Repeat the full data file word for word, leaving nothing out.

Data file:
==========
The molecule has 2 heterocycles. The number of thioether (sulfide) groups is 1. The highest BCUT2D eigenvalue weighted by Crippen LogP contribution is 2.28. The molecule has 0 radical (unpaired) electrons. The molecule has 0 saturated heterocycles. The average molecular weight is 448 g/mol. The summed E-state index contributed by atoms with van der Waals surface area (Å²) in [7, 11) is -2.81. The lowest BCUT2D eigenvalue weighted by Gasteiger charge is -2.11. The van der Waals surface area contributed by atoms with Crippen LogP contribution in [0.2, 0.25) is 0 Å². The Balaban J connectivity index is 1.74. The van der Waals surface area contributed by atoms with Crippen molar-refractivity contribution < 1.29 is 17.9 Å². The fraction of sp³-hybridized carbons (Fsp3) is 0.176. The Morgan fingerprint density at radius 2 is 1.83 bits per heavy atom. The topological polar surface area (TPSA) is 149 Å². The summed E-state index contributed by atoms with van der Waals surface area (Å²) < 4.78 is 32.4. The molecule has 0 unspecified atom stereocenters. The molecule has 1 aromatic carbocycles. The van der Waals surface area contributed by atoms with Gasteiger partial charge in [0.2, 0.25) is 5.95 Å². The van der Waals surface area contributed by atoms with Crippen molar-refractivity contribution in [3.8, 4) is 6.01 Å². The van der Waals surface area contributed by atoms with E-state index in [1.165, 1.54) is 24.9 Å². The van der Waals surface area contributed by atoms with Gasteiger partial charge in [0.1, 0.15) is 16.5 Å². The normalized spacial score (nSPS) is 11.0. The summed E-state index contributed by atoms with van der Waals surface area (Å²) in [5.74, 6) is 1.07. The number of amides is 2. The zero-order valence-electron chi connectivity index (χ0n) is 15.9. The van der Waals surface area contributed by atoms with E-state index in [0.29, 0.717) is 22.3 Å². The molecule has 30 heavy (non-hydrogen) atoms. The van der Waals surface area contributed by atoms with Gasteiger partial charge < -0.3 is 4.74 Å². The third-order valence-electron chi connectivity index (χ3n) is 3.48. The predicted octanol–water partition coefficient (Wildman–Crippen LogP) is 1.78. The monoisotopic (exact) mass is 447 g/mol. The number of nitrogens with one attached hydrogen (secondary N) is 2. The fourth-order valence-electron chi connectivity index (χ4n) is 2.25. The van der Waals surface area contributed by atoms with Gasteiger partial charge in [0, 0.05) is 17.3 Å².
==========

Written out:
The molecule has 2 heterocycles. The number of thioether (sulfide) groups is 1. The highest BCUT2D eigenvalue weighted by Crippen LogP contribution is 2.28. The molecule has 0 radical (unpaired) electrons. The molecule has 0 saturated heterocycles. The average molecular weight is 448 g/mol. The summed E-state index contributed by atoms with van der Waals surface area (Å²) in [7, 11) is -2.81. The lowest BCUT2D eigenvalue weighted by Gasteiger charge is -2.11. The van der Waals surface area contributed by atoms with Crippen LogP contribution in [0.2, 0.25) is 0 Å². The Balaban J connectivity index is 1.74. The van der Waals surface area contributed by atoms with Crippen molar-refractivity contribution < 1.29 is 17.9 Å². The fraction of sp³-hybridized carbons (Fsp3) is 0.176. The Morgan fingerprint density at radius 2 is 1.83 bits per heavy atom. The topological polar surface area (TPSA) is 149 Å². The summed E-state index contributed by atoms with van der Waals surface area (Å²) < 4.78 is 32.4. The molecule has 0 unspecified atom stereocenters. The molecule has 1 aromatic carbocycles. The van der Waals surface area contributed by atoms with Gasteiger partial charge in [0.2, 0.25) is 5.95 Å². The van der Waals surface area contributed by atoms with Crippen molar-refractivity contribution in [3.8, 4) is 6.01 Å². The van der Waals surface area contributed by atoms with E-state index in [1.165, 1.54) is 24.9 Å². The van der Waals surface area contributed by atoms with Gasteiger partial charge in [0.1, 0.15) is 16.5 Å². The normalized spacial score (nSPS) is 11.0. The summed E-state index contributed by atoms with van der Waals surface area (Å²) in [5.74, 6) is 1.07. The number of amides is 2. The zero-order valence-electron chi connectivity index (χ0n) is 15.9. The van der Waals surface area contributed by atoms with E-state index in [0.29, 0.717) is 22.3 Å². The molecule has 30 heavy (non-hydrogen) atoms. The van der Waals surface area contributed by atoms with Gasteiger partial charge < -0.3 is 4.74 Å². The third-order valence-electron chi connectivity index (χ3n) is 3.48. The predicted octanol–water partition coefficient (Wildman–Crippen LogP) is 1.78. The monoisotopic (exact) mass is 447 g/mol. The number of nitrogens with one attached hydrogen (secondary N) is 2. The fourth-order valence-electron chi connectivity index (χ4n) is 2.25. The van der Waals surface area contributed by atoms with Gasteiger partial charge in [0, 0.05) is 17.3 Å².